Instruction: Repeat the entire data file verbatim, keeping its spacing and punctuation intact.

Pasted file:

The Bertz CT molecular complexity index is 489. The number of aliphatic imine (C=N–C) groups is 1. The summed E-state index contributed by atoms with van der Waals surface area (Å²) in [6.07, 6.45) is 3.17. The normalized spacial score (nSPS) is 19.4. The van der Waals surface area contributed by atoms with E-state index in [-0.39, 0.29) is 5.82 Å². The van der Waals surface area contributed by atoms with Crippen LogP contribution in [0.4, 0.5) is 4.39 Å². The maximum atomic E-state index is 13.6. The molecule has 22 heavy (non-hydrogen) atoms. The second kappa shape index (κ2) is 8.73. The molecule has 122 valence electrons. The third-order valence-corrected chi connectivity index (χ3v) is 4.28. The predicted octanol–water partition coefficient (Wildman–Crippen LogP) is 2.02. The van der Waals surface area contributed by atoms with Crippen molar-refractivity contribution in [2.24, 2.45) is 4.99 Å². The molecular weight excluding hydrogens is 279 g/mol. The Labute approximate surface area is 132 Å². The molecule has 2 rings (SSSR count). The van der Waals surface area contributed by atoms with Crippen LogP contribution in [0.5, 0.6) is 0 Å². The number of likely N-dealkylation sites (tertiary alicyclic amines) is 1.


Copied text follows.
The Bertz CT molecular complexity index is 489. The number of aliphatic imine (C=N–C) groups is 1. The summed E-state index contributed by atoms with van der Waals surface area (Å²) in [6.07, 6.45) is 3.17. The normalized spacial score (nSPS) is 19.4. The van der Waals surface area contributed by atoms with E-state index in [-0.39, 0.29) is 5.82 Å². The van der Waals surface area contributed by atoms with Crippen LogP contribution in [0.4, 0.5) is 4.39 Å². The maximum atomic E-state index is 13.6. The molecule has 22 heavy (non-hydrogen) atoms. The second kappa shape index (κ2) is 8.73. The molecule has 122 valence electrons. The third-order valence-corrected chi connectivity index (χ3v) is 4.28. The predicted octanol–water partition coefficient (Wildman–Crippen LogP) is 2.02. The van der Waals surface area contributed by atoms with Crippen molar-refractivity contribution in [2.24, 2.45) is 4.99 Å². The molecular weight excluding hydrogens is 279 g/mol. The Labute approximate surface area is 132 Å². The molecule has 2 rings (SSSR count). The van der Waals surface area contributed by atoms with Crippen LogP contribution in [0.5, 0.6) is 0 Å². The number of likely N-dealkylation sites (tertiary alicyclic amines) is 1.